Terminology. Section 3.1 of the standard includes 14 definitions that help to explain general and performance requirements. Section 3.1.7 of the standard explains that a “leg opening” is the “opening in the soft carrier through which the occupant's legs extend when the product is used in the manufacturer's recommended use position.” Sections 3.1.4 and 3.1.13 of ASTM F2236-13, respectively, explain that a “dynamic load” is the “application of impulsive force through free fall of a weight,” and that a “static load” is a “vertically downward force applied by a calibrated force gage or by dead weights.” A new definition for “carrying position” was added in ASTM F2236-12, to clarify methods for dynamic and static load testing in section 7 of the standard. Also, a new definition for “fastener” was included in ASTM F2236-13, to aid in a new test for fastener strength and strap retention.
General Requirements. ASTM F2236-13 includes general requirements that the products must meet, as well as specified test methods to ensure compliance with the general requirements, which include:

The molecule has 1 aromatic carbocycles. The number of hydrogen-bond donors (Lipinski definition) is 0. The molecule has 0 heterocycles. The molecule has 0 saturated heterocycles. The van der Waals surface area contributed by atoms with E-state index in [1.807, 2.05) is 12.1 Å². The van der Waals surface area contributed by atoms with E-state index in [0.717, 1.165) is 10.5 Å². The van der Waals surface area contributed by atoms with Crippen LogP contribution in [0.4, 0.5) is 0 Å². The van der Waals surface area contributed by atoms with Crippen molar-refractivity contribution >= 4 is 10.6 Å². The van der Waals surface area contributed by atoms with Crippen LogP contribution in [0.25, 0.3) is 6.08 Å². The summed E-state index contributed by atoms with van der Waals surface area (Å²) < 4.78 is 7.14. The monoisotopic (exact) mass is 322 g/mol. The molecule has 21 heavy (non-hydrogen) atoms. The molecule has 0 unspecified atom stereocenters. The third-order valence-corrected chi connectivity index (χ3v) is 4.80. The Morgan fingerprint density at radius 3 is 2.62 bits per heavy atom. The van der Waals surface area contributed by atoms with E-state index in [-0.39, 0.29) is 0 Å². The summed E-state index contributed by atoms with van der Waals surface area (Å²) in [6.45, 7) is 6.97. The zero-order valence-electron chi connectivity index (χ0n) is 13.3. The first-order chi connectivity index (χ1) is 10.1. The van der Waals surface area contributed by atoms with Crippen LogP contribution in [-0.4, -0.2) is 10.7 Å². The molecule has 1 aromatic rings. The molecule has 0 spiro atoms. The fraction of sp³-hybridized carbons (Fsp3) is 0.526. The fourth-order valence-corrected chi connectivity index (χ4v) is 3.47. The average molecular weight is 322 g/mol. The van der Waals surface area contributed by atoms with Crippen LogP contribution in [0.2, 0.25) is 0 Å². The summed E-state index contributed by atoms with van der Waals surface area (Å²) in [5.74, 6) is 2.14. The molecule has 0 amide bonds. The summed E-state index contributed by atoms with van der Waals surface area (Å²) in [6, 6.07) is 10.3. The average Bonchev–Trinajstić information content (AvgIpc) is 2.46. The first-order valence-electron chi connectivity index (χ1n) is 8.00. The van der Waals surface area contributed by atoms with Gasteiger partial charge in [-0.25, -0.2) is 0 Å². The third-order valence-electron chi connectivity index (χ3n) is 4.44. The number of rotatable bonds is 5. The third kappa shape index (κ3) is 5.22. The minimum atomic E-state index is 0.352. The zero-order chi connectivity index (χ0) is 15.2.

- Restrictions on sharp points or edges, as defined by 16 CFR §§ 1500.48 and .49;
- Restrictions on small parts, as defined by 16 CFR part 1501;
- Restrictions on lead in paint, as set forth in 16 CFR part 1303;
- Requirements for locking and latching devices;
- Requirements for permanent warning labels;
- Restrictions on flammability, as set forth in 16 CFR part 1610;
- Requirements for toy accessories, as set forth in ASTM F 963.
The flammability requirement in section 5.7 of the standard was changed in ASTM F2236-13 from a flammable solids requirement (16 CFR 1500.3(c)(6)(vi)) to meet the more stringent flammability requirement for wearing apparel (16 CFR part 1610). The flammability requirement was altered to be consistent with other wearable infant carriers made of sewn fabric, such as slings, to prevent a foreseeable fire hazard in all wearable infant carriers.
Performance Requirements and Test Methods. ASTM F2236-13 provides performance requirements and test methods that are designed to protect against falls from the carrier due to large leg openings, breaking fasteners or seams, and straps that slip, including:
Leg Openings—Tested leg openings must not permit passage of a test sphere weighing 5 pounds that is 14.75 inches in circumference.